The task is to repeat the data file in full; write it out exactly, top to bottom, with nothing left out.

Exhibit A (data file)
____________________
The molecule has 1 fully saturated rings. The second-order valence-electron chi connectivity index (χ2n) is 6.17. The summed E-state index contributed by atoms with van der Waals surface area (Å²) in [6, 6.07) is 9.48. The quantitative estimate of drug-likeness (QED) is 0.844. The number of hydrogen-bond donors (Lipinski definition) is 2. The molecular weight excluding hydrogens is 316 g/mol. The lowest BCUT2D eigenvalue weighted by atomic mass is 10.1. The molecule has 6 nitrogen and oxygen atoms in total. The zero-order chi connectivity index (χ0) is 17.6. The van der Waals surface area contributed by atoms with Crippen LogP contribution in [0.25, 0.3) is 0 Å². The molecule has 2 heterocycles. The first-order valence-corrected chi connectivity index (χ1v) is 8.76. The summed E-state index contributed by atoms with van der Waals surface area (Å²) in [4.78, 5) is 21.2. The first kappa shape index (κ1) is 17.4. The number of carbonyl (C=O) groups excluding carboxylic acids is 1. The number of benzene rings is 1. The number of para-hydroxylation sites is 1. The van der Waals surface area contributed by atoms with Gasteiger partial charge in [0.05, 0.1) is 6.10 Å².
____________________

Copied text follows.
The molecule has 1 fully saturated rings. The second-order valence-electron chi connectivity index (χ2n) is 6.17. The summed E-state index contributed by atoms with van der Waals surface area (Å²) in [6, 6.07) is 9.48. The quantitative estimate of drug-likeness (QED) is 0.844. The number of hydrogen-bond donors (Lipinski definition) is 2. The molecular weight excluding hydrogens is 316 g/mol. The lowest BCUT2D eigenvalue weighted by atomic mass is 10.1. The molecule has 6 nitrogen and oxygen atoms in total. The zero-order chi connectivity index (χ0) is 17.6. The van der Waals surface area contributed by atoms with Crippen LogP contribution in [0.25, 0.3) is 0 Å². The molecule has 2 heterocycles. The first-order valence-corrected chi connectivity index (χ1v) is 8.76. The summed E-state index contributed by atoms with van der Waals surface area (Å²) in [4.78, 5) is 21.2. The first kappa shape index (κ1) is 17.4. The number of carbonyl (C=O) groups excluding carboxylic acids is 1. The number of benzene rings is 1. The number of para-hydroxylation sites is 1. The van der Waals surface area contributed by atoms with Gasteiger partial charge in [0.05, 0.1) is 6.10 Å².